In 2009 Section 132 of the Land and Conveyancing Law Reform Act was passed and it banned any upward rent reviews taking place until February 2015 and prohibited all new commercial leases from 2010 containing upward-only rent reviews. This key date has now passed and with the improvements in the Irish economy, rent reviews are quickly becoming the hot topic. Hammerson has just announced that it has secured 11 per cent average increase at their Dundrum Town Centre Shopping Centre. Figures such as these will certainly continue to encourage foreign interest in investing in Ireland’s premier shopping centres.
A lot of the retail leases pre-date the legislation and therefore they still contain upward only rent reviews. However what is very interesting is many premier Irish shopping centres, the standard retail lease contains a landlord- only trigger rent review. The effect of this is that in a falling market a tenant will be prohibited from calling for the review and therefore it shall loss its ability to have its rent reviewed downward. With the improving economy and again increasing rents, we are now less likely to see a tenant challenge its landlord in court as to the validity of these rent reviews.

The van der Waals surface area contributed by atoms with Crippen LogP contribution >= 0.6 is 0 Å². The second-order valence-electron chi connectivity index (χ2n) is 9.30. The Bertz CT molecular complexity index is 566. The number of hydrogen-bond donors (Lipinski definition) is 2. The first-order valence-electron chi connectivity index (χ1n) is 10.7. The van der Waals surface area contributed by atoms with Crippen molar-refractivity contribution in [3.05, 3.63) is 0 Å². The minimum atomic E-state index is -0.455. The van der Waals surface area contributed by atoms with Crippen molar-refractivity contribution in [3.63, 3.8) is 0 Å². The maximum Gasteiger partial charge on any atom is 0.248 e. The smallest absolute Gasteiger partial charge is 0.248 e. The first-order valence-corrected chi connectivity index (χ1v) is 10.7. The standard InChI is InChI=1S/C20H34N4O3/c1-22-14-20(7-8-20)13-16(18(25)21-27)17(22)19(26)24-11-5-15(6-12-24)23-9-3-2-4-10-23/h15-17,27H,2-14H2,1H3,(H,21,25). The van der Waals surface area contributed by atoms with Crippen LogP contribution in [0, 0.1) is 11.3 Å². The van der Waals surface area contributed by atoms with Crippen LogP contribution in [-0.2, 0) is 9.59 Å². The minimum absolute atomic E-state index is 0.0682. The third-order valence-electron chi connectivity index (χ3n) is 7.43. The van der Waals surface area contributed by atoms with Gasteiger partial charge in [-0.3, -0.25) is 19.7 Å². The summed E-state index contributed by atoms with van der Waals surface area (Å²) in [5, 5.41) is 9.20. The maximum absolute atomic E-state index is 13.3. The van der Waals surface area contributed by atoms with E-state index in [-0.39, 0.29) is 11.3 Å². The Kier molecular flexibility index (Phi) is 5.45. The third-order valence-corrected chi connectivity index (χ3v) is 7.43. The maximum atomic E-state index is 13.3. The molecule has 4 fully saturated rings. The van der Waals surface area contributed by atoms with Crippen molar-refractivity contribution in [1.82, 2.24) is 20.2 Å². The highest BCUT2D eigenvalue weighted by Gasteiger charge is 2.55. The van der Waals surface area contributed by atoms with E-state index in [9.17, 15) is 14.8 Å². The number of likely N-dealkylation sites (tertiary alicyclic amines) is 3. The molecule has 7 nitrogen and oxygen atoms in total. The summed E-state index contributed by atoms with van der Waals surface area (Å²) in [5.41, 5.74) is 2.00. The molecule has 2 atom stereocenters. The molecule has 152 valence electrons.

In its investor presentation, Hammerson said that Dundrum Town Centre is now the largest shopping centre in its portfolio, and the second-busiest, with a footfall of 18.3 million people a year. The centre generates passing rent of just under €60m, and 76pc of leases at the centre are subject to upward-only rent reviews. Hammerson said that recent rent reviews at Dundrum secured an average 11pc increase, which was ahead of expectations. The biggest rent increase settled so far was made by Next, whose rent rose 18pc. House of Fraser and Marks & Spencer have each agreed to a 2pc rise. Hammerson said it intends to "secure robust evidence of rental growth by 2019 to support [the] 2020 rent review cycle".